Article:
Norma e capriccio: Spanish artists in Italy In the early Mannerist period

Norma e Capriccio Exhibition, Uffizi, Florence, Italy
Norma e Capriccio Exhibition, Uffizi, Florence, Italy

“Thus I also say that no nation and no people (other than one or two Spaniards) can perfectly assimilate or imitate the Italian manner of painting (which is that of ancient Greece) without being immediately and easily recognised as foreigners, however much they may try or work at it”.
These words, spoken by Michelangelo Buonarroti and recorded by Francisco de Hollanda in his Roman Dialogues (Lisbon, 1548), provided the inspiration for the first exhibition ever devoted to the work of those Spanish artists who came to Italy between 1500 and the 1520s to partake of the effervescent cultural climate in Florence, Rome and Naples.
This exalted group of artists, prompted to travel by their thirst for first-hand contact with the fundamental works of modern art, included such personalities as Alonso Berruguete, Pedro Machuca, Pedro Fernández (better known as the “Pseudo-Bramantino”), Bartolomé Ordóñez and Diego de Silóe, who hailed from various different parts of the Iberian peninsula - Palencia, Toledo, Murcia and Burgos - and who proved capable of forging careers for themselves as leading players in European ‘Mannerism’.
Italian art historical sources readily acknowledge their dominant position on the international scene in the 16th century. Giorgio Vasari, for instance, in his Lives of the Most Excellent Painters, Sculptors and Architects, places Berruguete on the same level as Rosso and Pontormo in the study of Michelangelo's and Leonardo's work, while Pietro Summonte, a celebrated scholar from Campania, also mentions the work of Ordóñez and De Silóe in a letter on the most important monuments in Naples, dated 1524.
The exhibition is divided into four sections which, in adopting a strictly geographical arrangement, set prestigious masterpieces created by artists of their calibre alongside splendid examples of Italy's artistic output in the 15th and 16th centuries.
The first section, devoted to Florence, endeavours to reconstruct the Italian career of Alonso Berruguete, which has been studied by both Roberto Longhi and Federico Zeri, thus providing the visitor with an unprecedented chance to directly compare the works attributed to the artist (most of which are held today by the Uffizi and by other leading museums both in Italy and abroad - the Loeser Collection in Palazzo Vecchio and the Galleria Borghese in Rome), while at the same time exploring his modernity through a comparison with the significant achievement of his contemporaries in the fields of sculpture and painting, including Andrea del Sarto, Rosso, Pontormo, Baccio Bandinelli and Jacopo Sansovino. The visitor will thus be able to assess the impact that the Florentine tradition had on Berruguete's work, thanks also to the presence in the exhibition of autograph work by Donatello, Leonardo, Michelangelo, Filippino Lippi and Piero di Cosimo.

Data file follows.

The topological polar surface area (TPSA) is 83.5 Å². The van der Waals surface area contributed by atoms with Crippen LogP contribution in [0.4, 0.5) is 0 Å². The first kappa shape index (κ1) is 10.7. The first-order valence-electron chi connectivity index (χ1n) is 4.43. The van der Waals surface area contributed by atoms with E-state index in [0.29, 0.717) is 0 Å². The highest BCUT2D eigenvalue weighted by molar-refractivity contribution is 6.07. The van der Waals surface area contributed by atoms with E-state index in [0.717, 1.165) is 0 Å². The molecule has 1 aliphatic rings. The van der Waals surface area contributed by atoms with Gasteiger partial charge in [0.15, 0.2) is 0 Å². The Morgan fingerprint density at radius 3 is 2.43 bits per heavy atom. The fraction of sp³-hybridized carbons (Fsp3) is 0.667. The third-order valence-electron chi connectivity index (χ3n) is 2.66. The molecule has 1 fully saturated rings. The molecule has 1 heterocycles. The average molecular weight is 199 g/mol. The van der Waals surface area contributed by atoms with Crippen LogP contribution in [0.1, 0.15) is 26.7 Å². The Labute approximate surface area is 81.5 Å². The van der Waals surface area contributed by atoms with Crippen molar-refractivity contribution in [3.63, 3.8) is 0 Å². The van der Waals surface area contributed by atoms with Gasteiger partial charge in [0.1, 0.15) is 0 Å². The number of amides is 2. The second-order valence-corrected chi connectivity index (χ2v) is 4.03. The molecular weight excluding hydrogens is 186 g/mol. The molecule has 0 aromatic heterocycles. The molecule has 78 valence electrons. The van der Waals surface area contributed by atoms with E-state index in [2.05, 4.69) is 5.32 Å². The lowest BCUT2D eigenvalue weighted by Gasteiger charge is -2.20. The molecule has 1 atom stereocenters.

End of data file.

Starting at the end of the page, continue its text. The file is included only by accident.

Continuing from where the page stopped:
The second section, focusing on the paintings of Pedro Machuca, explores the role that this painter played in Raphael's workshop in Rome in the 1510s and '20s, also assessing Raphael's influence on southern Italy through the work of Pedro Fernández, whose Italian career was played out between Milan, Latium and Campania.
The third section allows the visitor to admire some of the splendid sculptural works produced by Bartolomé Ordóñez and Diego de Silóe during their time in Naples in the second decade of the 16th century, when they embodied the very best in ‘Mannerist’ statuary. Their work is set alongside the production of Girolamo Santacroce and of Domenico Napolitano in order to gauge their impact on local Campanian culture.
The final section of the exhibition focuses on the work produced by these artists after their return home, to Valladolid, Granada and Toledo, thus allowing the visitor to measure the impact that their experience in Italy had on their style and on their figurative vocabulary.

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